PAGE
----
As you know, Excel refers to cells using row/column pairs such as A1. When referencing a particular cell, you can lock in either the column or row value so that the reference doesn’t change unexpectedly.

• If you want to lock the row reference, enter `A\$1`.
• If you want to lock the column reference, enter `\$A1`.
• If you want to lock the row and column references, enter `\$A\$1`.

This is especially handy when working with large databases or when you want to perform row-by-row (or column-by-column) calculations since you can ensure that the formula references the correct cells.

## 8. Log-Log Graph

A log-log graph has both the X axis and the Y axis on a logarithmic scale. In this graph, the grid line for both the axes will rise exponentially and unevenly.

• Once you have your X and Y axis data ready, select the entire table.
• In the Insert Menu, click on Charts.
• Choose Insert Scatter (X, Y).
• Alternatively, you can also choose a Bubble Chart.
• Then click on Scatter with Smooth Lines and Markers.
• Select the Chart.
• On the Y axis, double click.
• On the right, find the Format Axis panel.
• Click on Axis Options.
• Check the Logarithmic Scale box.

You will notice that this time, the grid line is not a straight line but rather uneven. This is because the X axis value is exponential.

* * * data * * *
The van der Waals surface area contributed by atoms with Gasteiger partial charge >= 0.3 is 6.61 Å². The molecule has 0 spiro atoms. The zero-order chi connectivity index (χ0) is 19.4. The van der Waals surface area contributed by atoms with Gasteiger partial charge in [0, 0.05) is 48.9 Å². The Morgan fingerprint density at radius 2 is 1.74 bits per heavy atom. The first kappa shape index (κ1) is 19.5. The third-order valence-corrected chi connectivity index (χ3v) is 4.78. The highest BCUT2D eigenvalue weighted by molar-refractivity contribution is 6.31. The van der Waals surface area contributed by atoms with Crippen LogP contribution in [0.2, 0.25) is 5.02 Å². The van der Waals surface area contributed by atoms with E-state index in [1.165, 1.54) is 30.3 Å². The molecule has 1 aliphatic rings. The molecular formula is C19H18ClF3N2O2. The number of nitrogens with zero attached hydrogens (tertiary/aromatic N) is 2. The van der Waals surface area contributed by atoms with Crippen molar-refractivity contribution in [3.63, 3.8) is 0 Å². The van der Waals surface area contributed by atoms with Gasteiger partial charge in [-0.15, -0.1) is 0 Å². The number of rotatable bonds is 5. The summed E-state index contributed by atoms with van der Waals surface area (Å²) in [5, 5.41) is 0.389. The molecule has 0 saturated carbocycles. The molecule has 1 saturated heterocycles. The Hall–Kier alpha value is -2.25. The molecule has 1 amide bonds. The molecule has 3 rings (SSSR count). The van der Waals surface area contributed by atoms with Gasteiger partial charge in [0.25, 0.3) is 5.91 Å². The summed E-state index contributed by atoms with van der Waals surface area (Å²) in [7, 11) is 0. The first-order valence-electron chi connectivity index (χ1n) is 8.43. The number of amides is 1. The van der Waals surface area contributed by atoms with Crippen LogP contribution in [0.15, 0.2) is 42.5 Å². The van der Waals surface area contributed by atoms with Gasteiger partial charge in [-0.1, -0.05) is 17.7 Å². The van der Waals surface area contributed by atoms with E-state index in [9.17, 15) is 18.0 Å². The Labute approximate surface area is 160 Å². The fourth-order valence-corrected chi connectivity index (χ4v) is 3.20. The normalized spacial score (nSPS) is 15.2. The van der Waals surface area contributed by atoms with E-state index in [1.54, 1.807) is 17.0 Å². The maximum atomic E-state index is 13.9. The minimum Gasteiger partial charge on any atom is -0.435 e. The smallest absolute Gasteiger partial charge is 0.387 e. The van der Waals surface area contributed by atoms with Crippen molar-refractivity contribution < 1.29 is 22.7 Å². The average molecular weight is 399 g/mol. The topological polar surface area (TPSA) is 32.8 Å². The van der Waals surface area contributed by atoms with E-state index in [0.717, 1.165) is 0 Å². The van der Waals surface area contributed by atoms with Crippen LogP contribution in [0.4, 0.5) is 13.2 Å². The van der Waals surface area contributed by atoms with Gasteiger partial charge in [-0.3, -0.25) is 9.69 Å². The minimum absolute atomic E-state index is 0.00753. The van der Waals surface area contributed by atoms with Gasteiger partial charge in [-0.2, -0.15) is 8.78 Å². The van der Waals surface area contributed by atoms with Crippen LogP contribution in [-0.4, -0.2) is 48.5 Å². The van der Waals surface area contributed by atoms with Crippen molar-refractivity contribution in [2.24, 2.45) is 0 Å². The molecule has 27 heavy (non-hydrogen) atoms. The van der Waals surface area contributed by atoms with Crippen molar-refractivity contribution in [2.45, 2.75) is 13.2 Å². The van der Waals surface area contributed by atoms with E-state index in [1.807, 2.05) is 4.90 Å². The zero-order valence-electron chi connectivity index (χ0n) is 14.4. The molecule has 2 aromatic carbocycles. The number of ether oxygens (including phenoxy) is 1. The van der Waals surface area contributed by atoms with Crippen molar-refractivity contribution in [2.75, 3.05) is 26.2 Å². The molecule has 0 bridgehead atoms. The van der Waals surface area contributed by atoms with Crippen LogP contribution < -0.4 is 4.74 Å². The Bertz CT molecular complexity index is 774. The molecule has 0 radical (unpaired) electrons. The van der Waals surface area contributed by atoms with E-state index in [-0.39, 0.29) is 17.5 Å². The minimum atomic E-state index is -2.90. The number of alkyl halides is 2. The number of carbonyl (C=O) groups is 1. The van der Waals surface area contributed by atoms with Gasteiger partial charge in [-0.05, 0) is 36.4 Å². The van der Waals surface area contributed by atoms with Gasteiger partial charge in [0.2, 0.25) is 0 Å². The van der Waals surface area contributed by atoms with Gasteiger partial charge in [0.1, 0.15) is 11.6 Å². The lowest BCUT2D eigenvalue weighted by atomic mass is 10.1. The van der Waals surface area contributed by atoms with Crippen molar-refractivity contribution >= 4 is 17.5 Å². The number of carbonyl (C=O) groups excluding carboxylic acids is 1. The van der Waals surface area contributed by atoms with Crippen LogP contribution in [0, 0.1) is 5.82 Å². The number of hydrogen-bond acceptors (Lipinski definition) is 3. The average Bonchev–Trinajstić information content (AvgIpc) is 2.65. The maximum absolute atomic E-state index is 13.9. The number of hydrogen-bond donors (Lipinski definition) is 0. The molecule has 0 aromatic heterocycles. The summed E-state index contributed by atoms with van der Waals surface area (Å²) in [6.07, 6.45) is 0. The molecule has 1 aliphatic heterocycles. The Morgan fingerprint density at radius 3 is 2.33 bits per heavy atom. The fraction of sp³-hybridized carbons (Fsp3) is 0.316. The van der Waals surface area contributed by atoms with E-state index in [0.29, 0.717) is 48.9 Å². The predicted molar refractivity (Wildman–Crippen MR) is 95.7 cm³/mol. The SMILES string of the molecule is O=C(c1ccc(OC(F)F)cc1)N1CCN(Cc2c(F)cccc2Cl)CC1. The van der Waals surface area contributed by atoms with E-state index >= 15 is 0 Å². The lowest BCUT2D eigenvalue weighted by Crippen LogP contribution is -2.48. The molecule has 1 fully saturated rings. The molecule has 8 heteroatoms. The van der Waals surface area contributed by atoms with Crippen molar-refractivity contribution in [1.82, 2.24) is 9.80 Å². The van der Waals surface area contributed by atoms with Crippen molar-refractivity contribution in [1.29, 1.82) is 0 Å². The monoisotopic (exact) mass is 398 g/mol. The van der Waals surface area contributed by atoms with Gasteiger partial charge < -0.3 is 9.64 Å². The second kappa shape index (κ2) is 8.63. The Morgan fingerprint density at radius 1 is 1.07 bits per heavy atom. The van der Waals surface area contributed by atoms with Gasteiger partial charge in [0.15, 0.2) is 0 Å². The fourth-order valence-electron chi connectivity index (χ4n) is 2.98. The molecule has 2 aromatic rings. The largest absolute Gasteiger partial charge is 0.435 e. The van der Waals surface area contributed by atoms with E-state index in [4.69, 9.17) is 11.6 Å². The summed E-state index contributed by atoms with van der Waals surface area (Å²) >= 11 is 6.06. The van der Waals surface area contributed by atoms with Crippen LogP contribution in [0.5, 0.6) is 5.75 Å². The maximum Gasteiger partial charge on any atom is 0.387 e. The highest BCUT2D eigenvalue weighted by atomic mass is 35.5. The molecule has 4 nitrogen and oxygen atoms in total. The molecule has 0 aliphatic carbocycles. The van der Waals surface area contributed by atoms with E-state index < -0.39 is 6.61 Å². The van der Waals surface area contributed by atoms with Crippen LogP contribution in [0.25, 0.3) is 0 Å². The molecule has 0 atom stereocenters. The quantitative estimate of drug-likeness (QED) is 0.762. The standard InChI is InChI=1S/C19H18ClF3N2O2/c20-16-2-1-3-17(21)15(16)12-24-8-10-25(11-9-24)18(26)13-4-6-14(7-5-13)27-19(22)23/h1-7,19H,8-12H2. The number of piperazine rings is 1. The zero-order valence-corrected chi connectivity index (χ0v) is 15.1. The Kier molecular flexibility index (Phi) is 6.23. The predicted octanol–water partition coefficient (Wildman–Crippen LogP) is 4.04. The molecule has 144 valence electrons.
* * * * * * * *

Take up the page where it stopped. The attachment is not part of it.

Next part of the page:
• Select the Chart.
• On the X axis, double click.
• On the right, find the Format Axis panel.
• Click on Axis Options.
• Check the Logarithmic Scale box. Finally, you’ll be able to see that your graph is logarithmic and it is a straight line.

## 9. PivotTables

If you have a large amount of data, and you want to get a good “big picture” view of it, a good solution is creating a PivotTable. This is the best way to summarize vast Excel data.

To create your table, go to Data > Summarize with Pivot Tables. A dialog box will appear, where you’ll be asked to choose the excel data you want to analyze and where you want to place the data table. Next, you’ll see the PivotTable Builder. You include as many (or as few) columns as you’d like, and you can choose to filter your data, add new columns or rows, and create new summary variables. ## 10. PROPER